In terms of competing with SVOD, I think we are the place when you don’t know what you want to watch and you’re looking for a different experience. The other SVODs really compete on their original titles to bring people in and prioritizing that. We know that’s super popular. I look at Tubi as a plus-one to whatever your SVOD of the month is. So I think it’s complimentary and not necessarily competitive. We’re seeing a lot more churn when it comes to any type of paid environment and I think our real challenge is just educating people on why should you go to Tubi and what can you find on Tubi that you can’t find anywhere else?

Where is Tubi at when it comes to the path to profitability?

The economics of the business are very different for us because we were ad supported. Our model was not ever really predicated upon making very big investments on original content. So I’ll say that we’re not at all in a position like the competition is when it comes to path to profitability. We are investing in our growth and it’s just about us pulling a few levers. We can be profitable when we want to be but that’s a little bit silly right now. Given the position that we’re in, we’re going to continue to invest in growth and you’ll see us invest in viewer experiences, you’ll see us make some content investments, but I think they will be moderate compared to the competition.

What have you been hearing from advertisers during upfront season? What are you doing to stand out from the competition as you fight for ad dollars?

We’re hearing ‘I did not know that you were that big.’ People have no idea, even though we’ve been rising on the Gauge, just how big the addressable ad audience is. So what we’ve been hearing overwhelmingly is I had no idea Tubi was that big, we should invest more with you. So I think we’re really focused on making sure that people are clear about our reach, our scale and our focus on audience. I think at the end of the day, because we’re ad supported, it’s not about the content. It’s about our relationship with our audience and our ability to deliver on that audience in a way that others cannot.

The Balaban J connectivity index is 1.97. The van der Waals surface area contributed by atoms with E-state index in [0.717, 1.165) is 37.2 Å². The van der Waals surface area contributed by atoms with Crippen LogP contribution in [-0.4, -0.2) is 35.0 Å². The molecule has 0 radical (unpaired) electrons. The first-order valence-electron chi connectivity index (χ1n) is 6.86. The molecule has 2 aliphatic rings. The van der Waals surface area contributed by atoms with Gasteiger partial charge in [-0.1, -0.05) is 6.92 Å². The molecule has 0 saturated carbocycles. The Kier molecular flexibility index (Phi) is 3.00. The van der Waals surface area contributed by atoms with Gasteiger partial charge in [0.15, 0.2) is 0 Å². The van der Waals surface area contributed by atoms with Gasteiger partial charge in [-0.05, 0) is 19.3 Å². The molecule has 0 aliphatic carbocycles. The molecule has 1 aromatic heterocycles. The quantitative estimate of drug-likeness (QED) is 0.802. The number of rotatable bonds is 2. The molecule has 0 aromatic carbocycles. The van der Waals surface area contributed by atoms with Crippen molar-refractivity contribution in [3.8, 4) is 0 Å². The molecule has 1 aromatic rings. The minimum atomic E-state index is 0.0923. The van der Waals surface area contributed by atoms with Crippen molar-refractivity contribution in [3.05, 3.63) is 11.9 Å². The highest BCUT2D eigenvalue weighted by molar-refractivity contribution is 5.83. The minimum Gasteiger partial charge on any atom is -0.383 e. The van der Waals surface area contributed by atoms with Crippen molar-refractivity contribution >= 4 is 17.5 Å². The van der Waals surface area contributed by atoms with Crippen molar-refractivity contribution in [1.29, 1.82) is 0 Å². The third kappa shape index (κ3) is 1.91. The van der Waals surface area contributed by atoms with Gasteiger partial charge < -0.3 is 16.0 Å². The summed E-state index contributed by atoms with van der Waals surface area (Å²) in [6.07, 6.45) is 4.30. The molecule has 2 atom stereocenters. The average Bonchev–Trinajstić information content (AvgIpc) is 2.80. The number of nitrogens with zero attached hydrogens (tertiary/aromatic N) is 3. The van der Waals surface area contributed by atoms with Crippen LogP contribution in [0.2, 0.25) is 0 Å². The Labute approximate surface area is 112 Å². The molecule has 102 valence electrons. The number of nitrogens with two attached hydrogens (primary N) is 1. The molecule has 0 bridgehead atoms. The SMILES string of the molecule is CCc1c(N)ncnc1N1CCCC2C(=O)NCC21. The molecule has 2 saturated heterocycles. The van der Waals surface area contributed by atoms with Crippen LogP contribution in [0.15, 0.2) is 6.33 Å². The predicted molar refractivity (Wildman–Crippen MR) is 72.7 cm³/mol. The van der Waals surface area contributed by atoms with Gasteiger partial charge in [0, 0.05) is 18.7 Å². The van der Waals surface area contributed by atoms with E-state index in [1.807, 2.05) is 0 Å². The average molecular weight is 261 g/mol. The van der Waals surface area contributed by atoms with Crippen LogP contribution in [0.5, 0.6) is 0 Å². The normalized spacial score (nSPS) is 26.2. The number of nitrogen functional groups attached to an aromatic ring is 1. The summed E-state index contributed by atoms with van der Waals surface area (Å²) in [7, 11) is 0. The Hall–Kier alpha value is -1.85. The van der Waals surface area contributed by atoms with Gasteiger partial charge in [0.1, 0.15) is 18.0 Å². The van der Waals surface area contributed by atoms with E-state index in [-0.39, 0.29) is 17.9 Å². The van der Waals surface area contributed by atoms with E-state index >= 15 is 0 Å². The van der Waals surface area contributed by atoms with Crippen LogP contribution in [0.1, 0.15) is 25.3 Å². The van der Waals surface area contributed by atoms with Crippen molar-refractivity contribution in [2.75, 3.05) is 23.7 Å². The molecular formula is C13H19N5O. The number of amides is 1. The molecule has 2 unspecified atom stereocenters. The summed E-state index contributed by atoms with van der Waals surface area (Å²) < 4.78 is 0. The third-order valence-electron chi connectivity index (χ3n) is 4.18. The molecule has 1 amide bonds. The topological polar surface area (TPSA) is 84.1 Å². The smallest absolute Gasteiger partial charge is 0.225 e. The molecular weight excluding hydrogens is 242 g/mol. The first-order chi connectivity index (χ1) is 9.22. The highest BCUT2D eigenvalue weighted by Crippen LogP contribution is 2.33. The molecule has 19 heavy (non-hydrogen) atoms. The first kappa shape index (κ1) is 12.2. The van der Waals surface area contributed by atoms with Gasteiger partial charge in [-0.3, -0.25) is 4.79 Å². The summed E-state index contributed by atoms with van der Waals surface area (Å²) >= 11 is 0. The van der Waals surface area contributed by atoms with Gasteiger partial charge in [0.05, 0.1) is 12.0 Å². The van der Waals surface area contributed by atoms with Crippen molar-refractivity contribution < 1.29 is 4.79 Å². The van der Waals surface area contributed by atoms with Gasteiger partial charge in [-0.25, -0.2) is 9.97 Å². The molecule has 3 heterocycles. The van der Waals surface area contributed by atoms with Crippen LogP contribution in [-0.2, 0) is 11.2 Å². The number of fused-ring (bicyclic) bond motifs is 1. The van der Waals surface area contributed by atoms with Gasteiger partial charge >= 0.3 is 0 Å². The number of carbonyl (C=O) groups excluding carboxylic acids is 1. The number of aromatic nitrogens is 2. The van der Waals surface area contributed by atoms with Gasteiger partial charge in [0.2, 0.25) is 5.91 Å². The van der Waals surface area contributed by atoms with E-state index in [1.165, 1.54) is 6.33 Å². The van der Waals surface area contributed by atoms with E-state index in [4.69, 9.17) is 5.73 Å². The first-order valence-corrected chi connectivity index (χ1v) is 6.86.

I remember in 2014 and 2015 when the social platforms just started to become pay to play and I was working at an agency. Even though the audiences were there, it took so long for dollars to migrate over into social. So the fact that other streamers are entering into ad supported as a good sign, because I think the ad dollars will migrate faster. We’re at the point where streaming does have the audience, there’s just a lag effect in people moving dollars from more established channels. So I think the others entering the market actually will only help us.

What do you think is the biggest challenge in the ad market right now and what is your recipe for success?

I think the biggest challenge for advertisers right now is impact. Reach is not an issue, there’s many places you can reach your audience. There’s trade offs in some areas, but I think the real challenge is finding the right message.